Saturday, April 27, 2013

Beautiful African Fabrics

These are block printed on cotton. I bought them from a tailor's shop but I plan to do a proper hunt for a good fabric shop. I need more of these. There was such a beautiful selection (forgot my camera - sorry). Choosing just two was really hard!

I chose the red and green one because it made me think of tentacles. No idea what to do with these fabrics yet but the collection has begun!

Thursday, April 25, 2013

A brief example of Australian quilting

I hastily snapped this pic whilst in bed under featured quilt. Hence the slightly crumpled look to the quilt. I thought it was a lovely example of quilting though. We went to Australia for two weeks around Easter and this quilt was made by a quilting group in Ballarat. 

Wednesday, April 10, 2013

Babble string with: Joanne Hawker

Welcome to my newest feature. Can you have a feature on a blog? If you can then this is one. I so often stumble upon amazing people on the interwebs who make such beautiful things it makes me gasp. I thought it would be fun if I shared them with you all. Even better, unlike my 'I spy' series, for Babble String I've actually contacted the people and interviewed them. WOAH.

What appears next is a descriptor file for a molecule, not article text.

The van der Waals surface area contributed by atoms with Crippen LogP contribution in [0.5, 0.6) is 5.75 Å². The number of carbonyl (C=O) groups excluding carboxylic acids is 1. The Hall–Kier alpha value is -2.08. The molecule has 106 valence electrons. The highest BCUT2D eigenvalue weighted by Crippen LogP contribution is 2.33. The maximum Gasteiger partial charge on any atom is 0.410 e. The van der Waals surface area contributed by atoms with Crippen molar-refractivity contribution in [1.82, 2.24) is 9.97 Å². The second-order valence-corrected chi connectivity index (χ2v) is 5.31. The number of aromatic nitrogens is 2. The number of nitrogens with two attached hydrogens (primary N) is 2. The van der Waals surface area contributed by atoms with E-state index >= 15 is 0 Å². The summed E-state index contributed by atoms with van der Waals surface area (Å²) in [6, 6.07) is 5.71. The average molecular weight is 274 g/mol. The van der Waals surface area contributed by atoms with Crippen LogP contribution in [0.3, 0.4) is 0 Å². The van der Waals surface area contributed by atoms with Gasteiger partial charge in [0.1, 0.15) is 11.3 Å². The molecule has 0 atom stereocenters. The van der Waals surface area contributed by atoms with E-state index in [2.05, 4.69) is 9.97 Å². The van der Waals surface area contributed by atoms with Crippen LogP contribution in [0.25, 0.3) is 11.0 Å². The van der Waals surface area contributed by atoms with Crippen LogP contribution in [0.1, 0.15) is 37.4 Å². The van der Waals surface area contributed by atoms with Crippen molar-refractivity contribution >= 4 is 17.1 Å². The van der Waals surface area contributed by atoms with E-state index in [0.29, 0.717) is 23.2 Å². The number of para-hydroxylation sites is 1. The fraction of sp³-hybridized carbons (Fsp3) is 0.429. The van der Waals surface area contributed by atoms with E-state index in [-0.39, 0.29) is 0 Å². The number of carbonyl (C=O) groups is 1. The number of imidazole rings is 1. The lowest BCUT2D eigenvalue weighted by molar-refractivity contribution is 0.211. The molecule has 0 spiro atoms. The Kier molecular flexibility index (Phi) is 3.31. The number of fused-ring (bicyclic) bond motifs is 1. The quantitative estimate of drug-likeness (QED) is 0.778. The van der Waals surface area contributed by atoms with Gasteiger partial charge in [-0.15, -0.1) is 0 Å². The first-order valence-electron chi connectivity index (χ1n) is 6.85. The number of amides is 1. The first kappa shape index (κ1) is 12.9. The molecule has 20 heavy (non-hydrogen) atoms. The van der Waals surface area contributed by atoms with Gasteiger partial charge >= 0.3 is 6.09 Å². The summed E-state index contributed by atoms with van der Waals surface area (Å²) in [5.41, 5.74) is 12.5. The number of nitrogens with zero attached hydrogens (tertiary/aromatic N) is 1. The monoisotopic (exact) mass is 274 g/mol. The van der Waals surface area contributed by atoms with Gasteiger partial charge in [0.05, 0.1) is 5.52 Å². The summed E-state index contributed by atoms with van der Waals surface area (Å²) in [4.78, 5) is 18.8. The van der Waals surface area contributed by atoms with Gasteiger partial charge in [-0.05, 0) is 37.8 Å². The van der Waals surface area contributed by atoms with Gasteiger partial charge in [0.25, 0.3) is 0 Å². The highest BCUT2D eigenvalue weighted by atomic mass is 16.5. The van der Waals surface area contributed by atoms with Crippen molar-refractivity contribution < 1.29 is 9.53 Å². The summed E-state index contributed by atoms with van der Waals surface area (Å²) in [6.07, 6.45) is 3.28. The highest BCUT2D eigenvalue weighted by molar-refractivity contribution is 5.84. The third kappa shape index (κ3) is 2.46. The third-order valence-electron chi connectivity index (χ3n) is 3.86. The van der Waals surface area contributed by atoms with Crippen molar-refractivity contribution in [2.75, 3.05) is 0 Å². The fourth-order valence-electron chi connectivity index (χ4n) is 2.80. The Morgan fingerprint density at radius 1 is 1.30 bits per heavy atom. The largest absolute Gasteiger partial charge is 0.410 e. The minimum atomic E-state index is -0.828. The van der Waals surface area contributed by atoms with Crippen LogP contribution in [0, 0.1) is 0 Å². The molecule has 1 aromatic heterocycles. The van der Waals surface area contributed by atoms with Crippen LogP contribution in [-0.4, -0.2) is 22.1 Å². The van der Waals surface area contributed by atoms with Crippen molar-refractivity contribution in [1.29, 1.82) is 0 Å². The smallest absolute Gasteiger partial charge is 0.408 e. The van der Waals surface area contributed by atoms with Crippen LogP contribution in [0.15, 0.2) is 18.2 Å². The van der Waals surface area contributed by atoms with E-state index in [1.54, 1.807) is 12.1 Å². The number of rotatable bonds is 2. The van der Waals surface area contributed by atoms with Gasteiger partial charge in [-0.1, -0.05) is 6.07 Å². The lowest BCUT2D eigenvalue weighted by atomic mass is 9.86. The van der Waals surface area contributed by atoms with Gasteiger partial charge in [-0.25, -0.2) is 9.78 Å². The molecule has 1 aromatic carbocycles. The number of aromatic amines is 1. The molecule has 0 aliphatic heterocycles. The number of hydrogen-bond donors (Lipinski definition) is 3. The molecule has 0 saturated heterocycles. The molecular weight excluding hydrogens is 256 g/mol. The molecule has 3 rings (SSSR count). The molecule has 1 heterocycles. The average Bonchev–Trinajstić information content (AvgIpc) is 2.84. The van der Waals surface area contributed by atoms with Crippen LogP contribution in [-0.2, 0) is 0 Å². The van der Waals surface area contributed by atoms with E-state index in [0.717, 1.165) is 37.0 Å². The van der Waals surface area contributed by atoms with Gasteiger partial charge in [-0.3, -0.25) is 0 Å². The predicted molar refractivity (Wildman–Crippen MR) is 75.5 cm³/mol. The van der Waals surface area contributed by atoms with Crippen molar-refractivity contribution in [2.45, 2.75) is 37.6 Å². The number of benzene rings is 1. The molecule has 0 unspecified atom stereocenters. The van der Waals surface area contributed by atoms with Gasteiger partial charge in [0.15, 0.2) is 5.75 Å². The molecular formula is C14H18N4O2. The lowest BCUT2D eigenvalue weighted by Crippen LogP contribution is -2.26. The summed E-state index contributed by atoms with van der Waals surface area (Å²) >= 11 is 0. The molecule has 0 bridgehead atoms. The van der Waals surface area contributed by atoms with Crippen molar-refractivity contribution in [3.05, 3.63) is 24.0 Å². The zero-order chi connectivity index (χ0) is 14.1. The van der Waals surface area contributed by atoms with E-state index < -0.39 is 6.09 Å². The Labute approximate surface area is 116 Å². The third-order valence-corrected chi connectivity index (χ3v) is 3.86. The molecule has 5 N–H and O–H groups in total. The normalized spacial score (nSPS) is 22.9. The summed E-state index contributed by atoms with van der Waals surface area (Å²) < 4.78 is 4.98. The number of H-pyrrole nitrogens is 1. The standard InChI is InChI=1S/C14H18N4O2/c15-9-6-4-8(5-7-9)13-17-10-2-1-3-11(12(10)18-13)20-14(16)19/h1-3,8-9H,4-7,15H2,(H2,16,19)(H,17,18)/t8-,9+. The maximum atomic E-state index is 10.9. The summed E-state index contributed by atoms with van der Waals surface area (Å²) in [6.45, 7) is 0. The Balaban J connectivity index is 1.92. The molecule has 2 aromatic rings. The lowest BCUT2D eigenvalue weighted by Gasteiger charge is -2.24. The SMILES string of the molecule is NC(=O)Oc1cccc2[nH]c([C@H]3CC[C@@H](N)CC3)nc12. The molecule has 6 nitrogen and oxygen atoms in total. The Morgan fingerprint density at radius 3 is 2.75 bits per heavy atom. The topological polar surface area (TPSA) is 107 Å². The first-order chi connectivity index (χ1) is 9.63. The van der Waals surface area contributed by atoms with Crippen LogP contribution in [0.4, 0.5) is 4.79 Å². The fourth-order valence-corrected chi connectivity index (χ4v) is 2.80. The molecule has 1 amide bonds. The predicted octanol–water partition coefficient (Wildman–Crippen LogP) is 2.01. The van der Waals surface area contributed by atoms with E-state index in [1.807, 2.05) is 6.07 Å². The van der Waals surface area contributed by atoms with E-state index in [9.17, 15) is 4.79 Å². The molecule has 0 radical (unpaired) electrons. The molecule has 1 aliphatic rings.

First up on this roller-coaster of overusing the word 'string' is the wonderful Joanne Hawker. It is no lie to say that I lust after everything she makes. Joanne creates cute illustrations from Somerset. They are bright, cheerful and sweet.

Sailing under the moon print
Two lovely giraffes print
I sent Joanne some questions and she kindly answered them:

Were you arty as a child?
Yes! Very much so! My primary school wasn’t exactly the best when it came to academic subjects but I won’t go into that. I spent much of my days at that school hand binding my own books, lino cutting, drawing, making curtains and making candles. Yep you read that correctly. I was doing that from the age of 4 to 9! I wouldn’t dream of giving lino cutting tools to a child but hey it didn’t harm me! My earliest memory is of me in the bath with my teenage mutant ninja turtle bath pens. They were the best thing EVER! Thanks mum!

Where did you grow up?